Start-Up Survival Guide

It's a dog-eat-dog world out there. Actually, when youconsider the current state of the networking industry, in whichoptical start-ups without a single product are sold for moremoney than the Gross National Product of some countries, it'smore of a dog-buy-dog world.

It's a dog-eat-dog world out there. Actually, when you consider the current state of the networking industry, in which optical start-ups without a single product are sold for more money than the Gross National Product of some countries, it's more of a dog-buy-dog world.

The point is that there's never been a better time to be at a start-up. If a Lucent Technologies or Nortel Networks isn't throwing billions of dollars at you to join their team through acquisition, you can always earn your billions by offering up shares to the public.

While times have never been more lucrative, they've never been more volatile either. With the competitive landscape changing almost daily through acquisitions and new start-ups, it's imperative to avoid hitting roadblocks on your way to fame and fortune.

So, it is with the same grab-it-with-both-hands spirit that made the 1980s such a wonderful time in which to live - for about 10 percent of the population, anyway - that I offer this unofficial survival guide for the high-tech start-up professional:

Never burn bridges. It's probably a smart idea to fight off that urge to throw your boss the bird as you make your way out of the building for the last time. Ditto with regard to pressing your uncovered posterior against his or her office window. The sad truth is that the company you exit today could be the company that buys your new firm tomorrow. You'll probably be worth a lot more than your old boss at this point, but it might be a lot more comfortable to settle into your new/old surroundings if you kept your pants on during the exit interview.

Also, never destroy those incriminating photos of the CEO of your former company. You never know when you might need them.

Never admit you're in it for the money. The No. 1 rule of interviewing with a prospective start-up company is to never speak the truth about your motivation for leaving your 20-year post to join a start-up. Sure, the money's an issue, you tell them, but it's the opportunity to contribute to something from the ground up, to have a bigger voice in the creation of new technology that has brought you down this career path. You might even want to throw something in about a profound confidence in the management team. To avoid tipping your hand, though, think of something unpleasant - like the long hours and communal office space - when your new boss starts talking stock options.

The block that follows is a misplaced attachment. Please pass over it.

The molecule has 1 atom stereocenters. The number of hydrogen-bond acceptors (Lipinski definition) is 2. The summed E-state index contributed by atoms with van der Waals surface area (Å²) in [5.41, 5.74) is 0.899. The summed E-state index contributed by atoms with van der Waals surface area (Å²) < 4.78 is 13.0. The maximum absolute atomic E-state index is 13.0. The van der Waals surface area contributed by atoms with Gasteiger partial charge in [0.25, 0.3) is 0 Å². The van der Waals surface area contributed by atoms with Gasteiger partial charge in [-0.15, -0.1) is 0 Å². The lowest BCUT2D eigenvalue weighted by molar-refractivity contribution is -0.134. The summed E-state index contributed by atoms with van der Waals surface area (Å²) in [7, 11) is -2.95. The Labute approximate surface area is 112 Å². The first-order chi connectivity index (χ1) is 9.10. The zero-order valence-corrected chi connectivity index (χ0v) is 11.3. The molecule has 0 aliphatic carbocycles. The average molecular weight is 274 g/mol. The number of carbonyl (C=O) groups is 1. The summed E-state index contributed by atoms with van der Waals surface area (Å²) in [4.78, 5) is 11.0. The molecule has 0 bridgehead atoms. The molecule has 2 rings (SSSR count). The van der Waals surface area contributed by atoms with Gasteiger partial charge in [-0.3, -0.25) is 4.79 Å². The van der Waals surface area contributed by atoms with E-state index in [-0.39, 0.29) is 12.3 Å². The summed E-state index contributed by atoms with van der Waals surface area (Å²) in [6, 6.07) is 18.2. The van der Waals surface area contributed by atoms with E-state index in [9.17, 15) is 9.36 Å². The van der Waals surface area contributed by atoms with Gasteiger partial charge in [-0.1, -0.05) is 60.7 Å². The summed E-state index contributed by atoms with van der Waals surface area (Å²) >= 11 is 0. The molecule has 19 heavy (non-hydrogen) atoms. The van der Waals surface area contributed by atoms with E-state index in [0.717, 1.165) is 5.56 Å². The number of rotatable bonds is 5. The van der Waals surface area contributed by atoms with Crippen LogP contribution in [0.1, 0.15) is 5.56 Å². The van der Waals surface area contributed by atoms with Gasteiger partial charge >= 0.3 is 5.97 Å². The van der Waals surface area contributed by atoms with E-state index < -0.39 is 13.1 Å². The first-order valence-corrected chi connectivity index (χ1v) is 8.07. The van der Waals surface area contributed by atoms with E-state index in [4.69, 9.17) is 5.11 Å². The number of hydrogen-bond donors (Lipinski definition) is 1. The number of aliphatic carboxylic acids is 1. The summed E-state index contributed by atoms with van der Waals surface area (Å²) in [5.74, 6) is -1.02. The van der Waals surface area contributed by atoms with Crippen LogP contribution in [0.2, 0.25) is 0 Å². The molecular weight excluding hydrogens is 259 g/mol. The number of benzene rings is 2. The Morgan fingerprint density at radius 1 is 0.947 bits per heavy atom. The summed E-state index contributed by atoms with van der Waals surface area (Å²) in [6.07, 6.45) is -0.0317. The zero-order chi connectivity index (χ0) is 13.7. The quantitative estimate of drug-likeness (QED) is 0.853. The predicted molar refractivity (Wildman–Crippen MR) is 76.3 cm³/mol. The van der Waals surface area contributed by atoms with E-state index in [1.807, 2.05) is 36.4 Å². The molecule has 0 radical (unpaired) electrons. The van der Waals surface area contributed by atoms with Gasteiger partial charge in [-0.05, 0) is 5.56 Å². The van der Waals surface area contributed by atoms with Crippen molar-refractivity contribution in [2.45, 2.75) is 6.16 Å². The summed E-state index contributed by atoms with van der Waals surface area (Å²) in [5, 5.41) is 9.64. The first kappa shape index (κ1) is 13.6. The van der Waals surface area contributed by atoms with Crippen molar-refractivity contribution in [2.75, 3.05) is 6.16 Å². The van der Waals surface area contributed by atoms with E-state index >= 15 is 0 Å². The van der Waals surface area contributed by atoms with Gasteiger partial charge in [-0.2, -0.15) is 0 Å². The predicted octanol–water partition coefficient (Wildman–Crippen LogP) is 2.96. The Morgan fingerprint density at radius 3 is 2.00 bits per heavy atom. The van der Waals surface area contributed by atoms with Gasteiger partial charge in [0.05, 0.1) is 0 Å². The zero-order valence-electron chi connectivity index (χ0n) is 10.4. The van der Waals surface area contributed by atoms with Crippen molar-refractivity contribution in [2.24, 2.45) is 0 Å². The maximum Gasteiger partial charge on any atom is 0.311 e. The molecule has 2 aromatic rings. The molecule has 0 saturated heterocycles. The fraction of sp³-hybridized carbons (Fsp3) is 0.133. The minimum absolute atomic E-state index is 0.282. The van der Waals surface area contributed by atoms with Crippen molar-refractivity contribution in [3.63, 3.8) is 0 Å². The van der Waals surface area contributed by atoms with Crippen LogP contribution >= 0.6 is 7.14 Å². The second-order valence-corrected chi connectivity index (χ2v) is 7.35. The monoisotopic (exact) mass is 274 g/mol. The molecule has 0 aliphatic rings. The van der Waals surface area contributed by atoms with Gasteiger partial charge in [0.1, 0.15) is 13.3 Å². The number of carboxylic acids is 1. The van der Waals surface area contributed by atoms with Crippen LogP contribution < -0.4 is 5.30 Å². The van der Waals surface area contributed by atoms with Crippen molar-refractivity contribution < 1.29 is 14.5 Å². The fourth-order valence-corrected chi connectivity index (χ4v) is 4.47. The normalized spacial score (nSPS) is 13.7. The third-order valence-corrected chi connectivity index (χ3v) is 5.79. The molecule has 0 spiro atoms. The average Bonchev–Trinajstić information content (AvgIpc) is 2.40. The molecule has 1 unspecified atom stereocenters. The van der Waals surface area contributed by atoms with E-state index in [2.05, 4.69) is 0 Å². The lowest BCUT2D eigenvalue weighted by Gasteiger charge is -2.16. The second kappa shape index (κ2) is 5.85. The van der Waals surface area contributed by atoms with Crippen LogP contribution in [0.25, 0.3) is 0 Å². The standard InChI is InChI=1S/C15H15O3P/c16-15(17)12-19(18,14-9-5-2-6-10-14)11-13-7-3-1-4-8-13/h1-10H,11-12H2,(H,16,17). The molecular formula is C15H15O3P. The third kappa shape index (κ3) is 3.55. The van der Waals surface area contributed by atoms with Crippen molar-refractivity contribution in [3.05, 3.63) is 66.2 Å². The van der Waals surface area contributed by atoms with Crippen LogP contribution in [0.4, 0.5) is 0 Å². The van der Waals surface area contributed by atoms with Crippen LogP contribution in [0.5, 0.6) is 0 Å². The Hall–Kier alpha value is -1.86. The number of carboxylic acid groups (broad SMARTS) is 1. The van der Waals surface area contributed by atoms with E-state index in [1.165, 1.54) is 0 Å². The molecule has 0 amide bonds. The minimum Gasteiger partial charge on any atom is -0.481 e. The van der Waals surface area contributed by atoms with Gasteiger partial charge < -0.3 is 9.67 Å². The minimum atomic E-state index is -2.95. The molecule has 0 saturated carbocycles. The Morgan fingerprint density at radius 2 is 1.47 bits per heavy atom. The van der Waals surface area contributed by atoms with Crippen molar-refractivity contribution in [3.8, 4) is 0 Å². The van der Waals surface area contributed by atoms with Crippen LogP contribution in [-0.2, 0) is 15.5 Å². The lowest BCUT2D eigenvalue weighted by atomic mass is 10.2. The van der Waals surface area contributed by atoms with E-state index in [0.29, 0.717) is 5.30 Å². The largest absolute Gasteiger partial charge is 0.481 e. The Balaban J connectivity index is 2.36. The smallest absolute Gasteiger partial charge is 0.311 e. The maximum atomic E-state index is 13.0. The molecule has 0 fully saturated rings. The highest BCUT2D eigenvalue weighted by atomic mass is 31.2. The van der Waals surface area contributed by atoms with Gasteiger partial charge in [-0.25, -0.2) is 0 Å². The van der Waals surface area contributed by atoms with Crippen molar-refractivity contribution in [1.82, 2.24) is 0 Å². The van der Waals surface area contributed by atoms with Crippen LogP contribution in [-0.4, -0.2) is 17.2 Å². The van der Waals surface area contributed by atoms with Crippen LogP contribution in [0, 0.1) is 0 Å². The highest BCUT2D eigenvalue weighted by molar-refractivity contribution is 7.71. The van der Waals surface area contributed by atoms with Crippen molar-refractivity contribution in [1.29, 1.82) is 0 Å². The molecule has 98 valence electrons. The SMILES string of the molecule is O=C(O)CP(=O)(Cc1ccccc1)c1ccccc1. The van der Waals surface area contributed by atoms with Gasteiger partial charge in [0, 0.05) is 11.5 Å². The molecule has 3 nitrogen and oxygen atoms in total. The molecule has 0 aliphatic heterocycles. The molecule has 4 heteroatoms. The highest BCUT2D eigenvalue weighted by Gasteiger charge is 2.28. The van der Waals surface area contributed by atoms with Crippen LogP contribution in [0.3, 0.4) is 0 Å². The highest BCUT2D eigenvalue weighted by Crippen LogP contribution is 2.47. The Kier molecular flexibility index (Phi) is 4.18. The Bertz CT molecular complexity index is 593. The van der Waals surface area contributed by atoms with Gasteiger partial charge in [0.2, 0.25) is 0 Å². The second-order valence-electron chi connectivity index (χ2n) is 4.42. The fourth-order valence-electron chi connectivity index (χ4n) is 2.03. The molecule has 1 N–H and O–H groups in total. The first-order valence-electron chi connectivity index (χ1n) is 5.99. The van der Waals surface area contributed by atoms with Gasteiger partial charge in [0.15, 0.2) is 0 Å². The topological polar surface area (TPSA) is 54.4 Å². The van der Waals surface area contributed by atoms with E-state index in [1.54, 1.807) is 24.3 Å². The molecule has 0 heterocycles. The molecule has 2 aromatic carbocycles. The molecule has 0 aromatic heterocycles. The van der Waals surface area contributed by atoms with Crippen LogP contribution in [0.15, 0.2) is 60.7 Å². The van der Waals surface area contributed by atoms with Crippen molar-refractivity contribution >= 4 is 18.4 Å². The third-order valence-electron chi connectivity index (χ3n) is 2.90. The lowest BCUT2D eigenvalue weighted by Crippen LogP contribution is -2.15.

Never denigrate the competition. Even if you know the engineers at the networking giants don't know an algorithm from a biorhythm, don't go around mouthing off about the superiority of your product. You might have a difficult time explaining the word "morons" attributed to you in a trade magazine to your new co-workers following the buyout.

Never underestimate the generosity of venture capitalists. This one is aimed more at the start-up management team. The days of scraping by on a few million dollars are over. So you already raised $100 million in the first two rounds of funding. Big deal. The start-up down the road is brimming with twice that amount. Who says a new company with no revenue has to operate on a shoestring? Ask for more cash. Buy bigger shoestrings.

Never get creative with a name. Stick with traditional, network-sounding words when it comes to christening your new baby with a name. The best formula is some meaningless word that sounds like ancient Latin or Greek - Xron, Kybros, Solsus - followed by Technologies or Solutions. Avoid vanity titles, such as your nickname in college. Nobody wants to buy gear from Flounder Technologies. Besides, you need to save something for the license plate on your Lamborghini.

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